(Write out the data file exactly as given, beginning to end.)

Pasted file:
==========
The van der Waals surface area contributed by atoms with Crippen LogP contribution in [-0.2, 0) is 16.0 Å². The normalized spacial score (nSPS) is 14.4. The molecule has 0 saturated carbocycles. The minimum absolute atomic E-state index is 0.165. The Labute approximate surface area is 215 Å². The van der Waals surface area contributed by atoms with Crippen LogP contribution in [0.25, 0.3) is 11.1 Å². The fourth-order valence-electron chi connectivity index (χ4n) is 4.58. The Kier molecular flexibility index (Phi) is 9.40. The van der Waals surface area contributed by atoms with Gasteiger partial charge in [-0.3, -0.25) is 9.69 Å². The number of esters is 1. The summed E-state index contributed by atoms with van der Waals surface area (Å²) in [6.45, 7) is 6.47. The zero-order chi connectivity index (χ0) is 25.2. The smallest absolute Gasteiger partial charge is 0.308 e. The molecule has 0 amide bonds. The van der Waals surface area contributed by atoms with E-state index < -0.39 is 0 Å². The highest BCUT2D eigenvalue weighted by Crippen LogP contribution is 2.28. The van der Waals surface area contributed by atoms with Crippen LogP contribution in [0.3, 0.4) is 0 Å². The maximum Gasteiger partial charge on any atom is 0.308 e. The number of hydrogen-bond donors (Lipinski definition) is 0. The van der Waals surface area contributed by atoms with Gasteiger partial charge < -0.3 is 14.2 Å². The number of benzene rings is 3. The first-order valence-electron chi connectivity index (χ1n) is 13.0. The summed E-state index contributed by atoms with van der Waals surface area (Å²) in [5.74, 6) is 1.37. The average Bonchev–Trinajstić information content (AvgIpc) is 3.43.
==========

The van der Waals surface area contributed by atoms with Crippen LogP contribution in [-0.2, 0) is 16.0 Å². The normalized spacial score (nSPS) is 14.4. The molecule has 0 saturated carbocycles. The minimum absolute atomic E-state index is 0.165. The Labute approximate surface area is 215 Å². The van der Waals surface area contributed by atoms with Crippen LogP contribution in [0.25, 0.3) is 11.1 Å². The fourth-order valence-electron chi connectivity index (χ4n) is 4.58. The Kier molecular flexibility index (Phi) is 9.40. The van der Waals surface area contributed by atoms with Gasteiger partial charge in [-0.3, -0.25) is 9.69 Å². The number of esters is 1. The summed E-state index contributed by atoms with van der Waals surface area (Å²) in [6.45, 7) is 6.47. The zero-order chi connectivity index (χ0) is 25.2. The smallest absolute Gasteiger partial charge is 0.308 e. The molecule has 0 amide bonds. The van der Waals surface area contributed by atoms with E-state index < -0.39 is 0 Å². The highest BCUT2D eigenvalue weighted by Crippen LogP contribution is 2.28. The van der Waals surface area contributed by atoms with Crippen LogP contribution in [0.3, 0.4) is 0 Å². The maximum Gasteiger partial charge on any atom is 0.308 e. The number of hydrogen-bond donors (Lipinski definition) is 0. The van der Waals surface area contributed by atoms with Gasteiger partial charge < -0.3 is 14.2 Å². The number of benzene rings is 3. The first-order valence-electron chi connectivity index (χ1n) is 13.0. The summed E-state index contributed by atoms with van der Waals surface area (Å²) in [5.74, 6) is 1.37. The average Bonchev–Trinajstić information content (AvgIpc) is 3.43.